for the establishment of a Presidential library for that
President after his or her term has expired received from any
source other than a relative of the President during the
preceding calendar year. Information required to be reported
under this paragraph shall be made publicly available in
accordance with this Act.''.
Mr. LEAHY. Mr. President, I rise today with the senior Senator from
Pennsylvania to introduce legislation aimed at making our government
more open and accountable to the American people. We are pleased to be
joined by six other members of the Judiciary Committee, Senators Hatch,
Kohl, Biden, Feinstein, Sessions, Grassley, and by the new junior
Senator from New York, Senator Clinton.
Our bill closes two loopholes in the laws governing what government
officials and those who lobby them must disclose. First, it amends the
Ethics in Government Act of 1978 to require the President to report any
gifts or pledges of $5,000 or more to a presidential library during the
President's term in office. Second, it adds to the list of individuals
who must register under the Lobbying Disclosure Act of 1995 those who
lobby on behalf of a client for a grant of executive clemency.

posted by Eric on 12.13.04 at 12:24 PM







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Comments

Ehud Barak asked Bill Clinton to pardon Marc Rich. This is all there is to the story.

bink   ·  December 13, 2004 6:44 PM

That's all? I think it only adds fuel to the bribery angle.

Interestingly, Barak could have faced arrest for his role in the affair.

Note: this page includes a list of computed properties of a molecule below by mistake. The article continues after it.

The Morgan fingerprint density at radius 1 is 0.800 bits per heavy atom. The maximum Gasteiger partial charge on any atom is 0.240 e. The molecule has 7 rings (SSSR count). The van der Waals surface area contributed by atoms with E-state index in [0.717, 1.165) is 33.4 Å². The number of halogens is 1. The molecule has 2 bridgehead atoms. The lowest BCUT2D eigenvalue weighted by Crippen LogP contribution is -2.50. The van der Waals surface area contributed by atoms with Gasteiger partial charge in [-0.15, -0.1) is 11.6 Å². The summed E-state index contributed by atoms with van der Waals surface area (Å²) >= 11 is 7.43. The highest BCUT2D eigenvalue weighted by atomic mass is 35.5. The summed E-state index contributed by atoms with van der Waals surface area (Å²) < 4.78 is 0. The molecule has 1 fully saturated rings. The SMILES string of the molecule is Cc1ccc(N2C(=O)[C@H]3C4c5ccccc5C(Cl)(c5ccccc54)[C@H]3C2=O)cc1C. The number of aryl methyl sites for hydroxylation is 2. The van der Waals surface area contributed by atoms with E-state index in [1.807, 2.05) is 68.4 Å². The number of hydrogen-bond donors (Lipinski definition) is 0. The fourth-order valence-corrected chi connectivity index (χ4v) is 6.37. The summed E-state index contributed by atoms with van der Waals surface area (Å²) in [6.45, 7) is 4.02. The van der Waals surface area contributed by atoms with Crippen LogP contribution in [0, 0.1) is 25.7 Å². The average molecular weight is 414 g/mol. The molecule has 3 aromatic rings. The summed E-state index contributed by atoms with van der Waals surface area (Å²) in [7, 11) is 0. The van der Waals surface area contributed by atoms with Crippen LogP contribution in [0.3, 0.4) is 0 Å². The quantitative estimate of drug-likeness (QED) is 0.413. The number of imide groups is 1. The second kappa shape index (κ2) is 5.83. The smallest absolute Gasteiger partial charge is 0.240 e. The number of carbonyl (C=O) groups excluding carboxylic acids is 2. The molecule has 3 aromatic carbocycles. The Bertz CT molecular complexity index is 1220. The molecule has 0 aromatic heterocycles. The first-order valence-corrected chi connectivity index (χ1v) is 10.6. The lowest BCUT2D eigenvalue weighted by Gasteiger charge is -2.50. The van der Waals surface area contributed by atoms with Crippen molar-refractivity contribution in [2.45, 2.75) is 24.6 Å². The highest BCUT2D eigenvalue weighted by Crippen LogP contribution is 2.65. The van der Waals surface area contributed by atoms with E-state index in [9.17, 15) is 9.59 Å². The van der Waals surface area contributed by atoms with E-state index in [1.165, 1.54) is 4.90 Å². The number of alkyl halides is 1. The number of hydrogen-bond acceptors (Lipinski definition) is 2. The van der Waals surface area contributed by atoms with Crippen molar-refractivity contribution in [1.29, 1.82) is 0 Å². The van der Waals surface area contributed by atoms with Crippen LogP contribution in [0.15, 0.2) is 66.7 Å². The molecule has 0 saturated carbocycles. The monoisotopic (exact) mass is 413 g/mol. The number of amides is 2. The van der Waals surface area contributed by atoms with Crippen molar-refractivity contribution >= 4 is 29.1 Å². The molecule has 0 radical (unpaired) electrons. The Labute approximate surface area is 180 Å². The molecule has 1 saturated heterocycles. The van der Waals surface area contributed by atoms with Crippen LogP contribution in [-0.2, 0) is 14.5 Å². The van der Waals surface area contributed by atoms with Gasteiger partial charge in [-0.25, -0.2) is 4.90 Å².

Eric Scheie   ·  December 13, 2004 7:45 PM

Well, not all to the story, obviously. Mr. Rich gives a new definition to the term, "shadowy figure." I got the feeling that Mr. Rich was somehow key in Labor party politics in Israel and that Mr. Barak needed him to be available for errands/money/friends in the global power struggle that is Israeli politics. Just guessing here ... But it seems obvious that Mr. Clinton was a big supporter of Mr. Barak's party and that they, in turn, used their influence to bolster him where they could, and that Mr. Clinton would be amenable to reinforcing that relationship where he could.

bink   ·  December 14, 2004 7:04 AM

When I saw the words "House International Relations Committee", I thought of "International House of Pankakes". I have always loved those restaurants. I love to eat crepes there. I love to eat crepes anywhere I can find them. Delicious!

(And there's another delicious woman on the side of Dean's and the Queen's blogs.)

Old story goes that President Nixon accidentally bumped into Vice President Ford in the hall and exclaimed "Oops. Pardon me."

The _style_ of that era!....

If Hillary becomes President, will she pardon Bill for his adulteries, or will she have him IMPOUNDED?

I get stiff thinking about Dawn's and Norma's stiff laws against adultery.

ha! ha! I spelled "Pancakes" "Pankakes". ha! ha!

Uh, oh! "Pankakes" has 2 "K's". If I had added a 3rd "K", Dawn and Norma would think I'm a member of the International KKKommunist KKKonspiracy instead of just a Fuzzy Liberal.